The Discover it Secured Credit Card is one of the only secured cards to earn cash back on all purchases: 2 percent back at gas stations and restaurants (on up to $1,000 in combined spending per quarter, then 1 percent) and 1 percent on everything else. This cash back potential, plus its lack of an annual fee, sets it far above the First Progress Platinum Prestige, which earns no rewards and charges an annual fee. Again, if you are laser-focused on building credit and may be tempted to overspend just to earn cash back, the Platinum Prestige will help you build credit with no distractions. But if you can use the Discover it Secured responsibly, it’s a more rewarding stepping stone to unsecured credit cards. Discover will automatically review your account for an upgrade to an unsecured card after seven months.
The Discover it Secured card is slightly more forgiving with missed payments than the First Progress Platinum Prestige. In case you ever miss your payment deadline, Discover doesn’t charge a penalty APR and your first late payment fee will be waived (up to $41 after that). With the First Progress Platinum Prestige, the penalty is $29 but up to $40 if another payment is missed within six billing cycles.
Best cards to pair with this card
Since this card has an annual fee and no rewards, we recommend pairing it with one of the best credit cards for bad credit — the Discover it Secured. While Discover’s secured credit card is Platinum Prestige’s top competitor, cardholders can use Discover’s lack of an annual fee and modest cash back rate to offset the First Progress Platinum Prestige’s annual fee.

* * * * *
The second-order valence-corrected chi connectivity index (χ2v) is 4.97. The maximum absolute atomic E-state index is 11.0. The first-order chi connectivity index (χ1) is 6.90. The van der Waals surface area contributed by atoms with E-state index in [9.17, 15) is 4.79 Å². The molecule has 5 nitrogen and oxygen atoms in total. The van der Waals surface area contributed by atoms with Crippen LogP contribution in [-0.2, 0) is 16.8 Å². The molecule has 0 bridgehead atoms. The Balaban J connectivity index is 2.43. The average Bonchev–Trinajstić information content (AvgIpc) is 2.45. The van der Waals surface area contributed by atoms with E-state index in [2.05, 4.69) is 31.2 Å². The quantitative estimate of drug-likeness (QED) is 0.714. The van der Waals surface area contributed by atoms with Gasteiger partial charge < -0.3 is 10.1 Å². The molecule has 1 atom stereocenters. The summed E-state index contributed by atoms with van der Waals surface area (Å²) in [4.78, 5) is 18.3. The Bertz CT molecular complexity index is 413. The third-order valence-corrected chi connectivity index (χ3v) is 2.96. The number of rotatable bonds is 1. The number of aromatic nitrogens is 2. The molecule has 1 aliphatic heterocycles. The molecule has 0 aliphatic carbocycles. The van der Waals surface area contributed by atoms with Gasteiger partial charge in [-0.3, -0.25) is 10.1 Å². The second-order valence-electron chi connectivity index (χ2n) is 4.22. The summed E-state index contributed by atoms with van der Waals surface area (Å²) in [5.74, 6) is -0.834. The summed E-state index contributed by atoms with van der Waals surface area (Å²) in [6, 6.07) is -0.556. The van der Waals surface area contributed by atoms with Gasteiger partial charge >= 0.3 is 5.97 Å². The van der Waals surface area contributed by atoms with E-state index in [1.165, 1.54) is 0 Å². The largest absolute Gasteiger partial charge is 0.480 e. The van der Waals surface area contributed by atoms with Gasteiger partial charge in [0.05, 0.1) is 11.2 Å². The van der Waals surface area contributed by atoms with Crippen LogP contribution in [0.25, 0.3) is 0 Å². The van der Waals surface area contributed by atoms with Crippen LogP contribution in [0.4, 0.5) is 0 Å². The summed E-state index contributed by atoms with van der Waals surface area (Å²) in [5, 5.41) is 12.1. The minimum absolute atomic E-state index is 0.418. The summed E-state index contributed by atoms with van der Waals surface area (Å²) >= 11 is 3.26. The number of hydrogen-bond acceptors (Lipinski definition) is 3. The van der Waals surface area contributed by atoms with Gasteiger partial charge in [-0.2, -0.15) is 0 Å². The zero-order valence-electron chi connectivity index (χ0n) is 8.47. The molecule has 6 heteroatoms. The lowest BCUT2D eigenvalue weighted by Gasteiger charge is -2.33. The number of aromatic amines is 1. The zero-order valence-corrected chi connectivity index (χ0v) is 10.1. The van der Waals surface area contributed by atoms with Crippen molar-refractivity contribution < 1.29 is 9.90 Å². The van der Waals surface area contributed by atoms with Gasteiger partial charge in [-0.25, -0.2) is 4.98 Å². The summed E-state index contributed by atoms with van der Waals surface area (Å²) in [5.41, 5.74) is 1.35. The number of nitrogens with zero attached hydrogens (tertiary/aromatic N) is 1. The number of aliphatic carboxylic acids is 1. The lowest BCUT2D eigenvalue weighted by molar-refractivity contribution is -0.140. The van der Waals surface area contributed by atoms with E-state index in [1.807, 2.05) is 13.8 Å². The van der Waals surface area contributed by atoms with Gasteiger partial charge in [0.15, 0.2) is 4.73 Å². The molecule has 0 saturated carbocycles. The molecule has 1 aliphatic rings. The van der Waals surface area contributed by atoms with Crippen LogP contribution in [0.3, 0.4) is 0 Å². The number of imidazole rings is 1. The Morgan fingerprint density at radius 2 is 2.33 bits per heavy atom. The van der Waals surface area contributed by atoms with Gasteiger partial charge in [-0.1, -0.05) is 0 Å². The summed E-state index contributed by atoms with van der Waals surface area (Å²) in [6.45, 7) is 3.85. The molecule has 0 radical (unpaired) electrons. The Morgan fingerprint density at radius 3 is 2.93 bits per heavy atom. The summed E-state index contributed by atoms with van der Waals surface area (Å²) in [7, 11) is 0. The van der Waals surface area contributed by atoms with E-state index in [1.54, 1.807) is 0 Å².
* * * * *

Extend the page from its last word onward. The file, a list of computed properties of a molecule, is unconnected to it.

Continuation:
While pairing two credit cards — and thus taking two hard credit pulls — when you already have no credit or bad credit isn’t ideal, First Progress only requires a soft credit pull for applications, so pairing these two cards won’t tank your credit.
Bankrate’s Take: Is the First Progress Platinum Prestige worth it?
The First Progress Platinum Prestige Mastercard Secured Credit Card could be a decent choice, particularly if paying off your card in full each month could be an issue. However, you’ll usually avoid carrying a balance if you’re focused on credit-building, so there are plenty of other secured cards with better perks than a low interest rate. The other two secured First Progress cards trade higher APRs for lower annual fees, but you can find secured cards from major issuers with lower upfront deposits, higher initial credit limits or even reward programs. Ultimately, the First Progress Platinum Prestige may offer marginally better terms than the other First Progress secured cards, but its annual fee doesn’t entirely offset any potential benefits compared to its siblings and other popular secured credit cards.